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A Superpowered Viewpoint Roulette

By Shogi, member

Feb 1, 2015: "Citadel" revolves around the lives of an incoming class of trainees at the eponymous campus. The author invites us to follow the daily lives four main viewpoint characters at what amounts to Quantico for superheros. After some whirlwind paced introductions, the narrative then proceeds to rotate frequently amongst the 4 main characters while also often diverging to view events through the eyes of side characters.

To be perfectly clear: the viewpoint of this story changes a lot.

If you are looking for a story that has one or two compelling main characters who you will get to know like good friends and through whose eyes you will view the world, this is not the story for you, at least not yet. Development for any given character is mostly accomplished within the entries written from that character’s viewpoint. Due to how often the viewpoint changes characters are fleshed out very slowly. This tendency can make it seem as though the characters are merely archetypes rather than actual people. Unfortunately, the most compelling character, to me, isn’t even one of the main ones, but that might just be because she is Awesome. This is not to say, however, that I do not like the other characters; only that it might benefit the story to spend a little longer with each one in order to better establish a connection between them and the reader.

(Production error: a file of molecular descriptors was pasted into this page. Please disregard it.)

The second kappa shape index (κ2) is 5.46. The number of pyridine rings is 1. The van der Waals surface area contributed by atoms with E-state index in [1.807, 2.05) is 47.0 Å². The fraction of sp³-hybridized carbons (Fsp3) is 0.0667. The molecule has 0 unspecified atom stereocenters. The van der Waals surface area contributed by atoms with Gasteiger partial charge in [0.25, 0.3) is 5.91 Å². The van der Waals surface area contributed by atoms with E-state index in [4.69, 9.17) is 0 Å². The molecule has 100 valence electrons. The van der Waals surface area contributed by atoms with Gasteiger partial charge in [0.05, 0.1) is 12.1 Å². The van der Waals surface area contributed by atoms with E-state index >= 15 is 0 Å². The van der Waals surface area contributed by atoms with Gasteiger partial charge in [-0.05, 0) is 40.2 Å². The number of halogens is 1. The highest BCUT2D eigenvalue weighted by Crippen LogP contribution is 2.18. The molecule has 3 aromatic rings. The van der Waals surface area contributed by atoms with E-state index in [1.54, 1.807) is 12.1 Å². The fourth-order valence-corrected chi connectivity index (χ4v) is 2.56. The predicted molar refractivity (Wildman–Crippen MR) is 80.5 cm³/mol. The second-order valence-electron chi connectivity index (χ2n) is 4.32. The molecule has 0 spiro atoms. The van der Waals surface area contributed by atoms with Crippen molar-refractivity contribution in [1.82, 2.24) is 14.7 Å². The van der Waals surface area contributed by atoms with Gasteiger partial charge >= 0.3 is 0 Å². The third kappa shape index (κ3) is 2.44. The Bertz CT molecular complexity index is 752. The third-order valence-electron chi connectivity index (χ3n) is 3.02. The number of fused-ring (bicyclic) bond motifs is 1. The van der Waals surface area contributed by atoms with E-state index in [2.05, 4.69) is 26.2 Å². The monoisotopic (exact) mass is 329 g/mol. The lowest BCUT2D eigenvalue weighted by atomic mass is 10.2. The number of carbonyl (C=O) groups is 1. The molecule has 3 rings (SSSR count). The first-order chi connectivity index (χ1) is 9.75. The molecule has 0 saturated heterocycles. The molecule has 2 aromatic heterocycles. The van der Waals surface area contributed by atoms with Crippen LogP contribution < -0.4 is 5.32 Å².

There is no such problem with world building, however. The world of Citadel is well conceived, sufficiently detailed, and mostly believable, particularly with regards to the nuances of the paramilitary law enforcement organization. Powers are interesting, though their origins remain mysterious so far, and go beyond the standard "flying bricks." Of particular note is the power of Jenny Awesome (yes, that is a superhero name, and yes, the naming convention for Citadel agents is both campy and brilliant).

Currently, the story is almost entirely character driven, which is to say, there is no real central conflict to drive the plot, though there is some foreshadowing and hints around the edges that not everything is status quo at Citadel and I am hoping the promises that the author is making to us within the writing will be fulfilled.

All that being said, Citadel is worth a look if you are a fan of the superhero genre and if you like seeing (mostly) college age individuals with superpowers thrust into boot camp and trying to obtain top marks in class by mercilessly beating each other within an inch of their lives.

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